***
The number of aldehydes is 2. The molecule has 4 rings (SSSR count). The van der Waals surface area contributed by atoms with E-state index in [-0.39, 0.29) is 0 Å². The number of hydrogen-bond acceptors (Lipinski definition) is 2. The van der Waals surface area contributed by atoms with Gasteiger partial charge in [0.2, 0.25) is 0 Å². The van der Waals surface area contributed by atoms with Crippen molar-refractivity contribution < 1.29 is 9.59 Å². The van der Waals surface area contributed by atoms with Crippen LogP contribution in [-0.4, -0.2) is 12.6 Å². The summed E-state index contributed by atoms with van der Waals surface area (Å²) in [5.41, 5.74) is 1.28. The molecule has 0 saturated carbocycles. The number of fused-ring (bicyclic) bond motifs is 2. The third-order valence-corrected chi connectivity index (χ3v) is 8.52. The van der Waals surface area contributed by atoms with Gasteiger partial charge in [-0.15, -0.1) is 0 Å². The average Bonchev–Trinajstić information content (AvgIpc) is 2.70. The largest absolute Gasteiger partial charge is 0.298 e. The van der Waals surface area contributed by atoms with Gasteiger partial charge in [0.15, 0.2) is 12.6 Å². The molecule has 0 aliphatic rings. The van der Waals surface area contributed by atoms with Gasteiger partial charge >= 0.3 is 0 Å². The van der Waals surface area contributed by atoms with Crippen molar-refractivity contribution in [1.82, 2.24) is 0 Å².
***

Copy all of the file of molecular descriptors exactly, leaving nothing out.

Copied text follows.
The number of aldehydes is 2. The molecule has 4 rings (SSSR count). The van der Waals surface area contributed by atoms with E-state index in [-0.39, 0.29) is 0 Å². The number of hydrogen-bond acceptors (Lipinski definition) is 2. The van der Waals surface area contributed by atoms with Gasteiger partial charge in [0.2, 0.25) is 0 Å². The van der Waals surface area contributed by atoms with Crippen molar-refractivity contribution < 1.29 is 9.59 Å². The van der Waals surface area contributed by atoms with Crippen LogP contribution in [-0.4, -0.2) is 12.6 Å². The summed E-state index contributed by atoms with van der Waals surface area (Å²) in [5.41, 5.74) is 1.28. The molecule has 0 saturated carbocycles. The number of fused-ring (bicyclic) bond motifs is 2. The third-order valence-corrected chi connectivity index (χ3v) is 8.52. The van der Waals surface area contributed by atoms with Gasteiger partial charge in [-0.15, -0.1) is 0 Å². The average Bonchev–Trinajstić information content (AvgIpc) is 2.70. The largest absolute Gasteiger partial charge is 0.298 e. The van der Waals surface area contributed by atoms with Gasteiger partial charge in [0.15, 0.2) is 12.6 Å². The molecule has 0 aliphatic rings. The van der Waals surface area contributed by atoms with Gasteiger partial charge >= 0.3 is 0 Å². The van der Waals surface area contributed by atoms with Crippen molar-refractivity contribution in [1.82, 2.24) is 0 Å².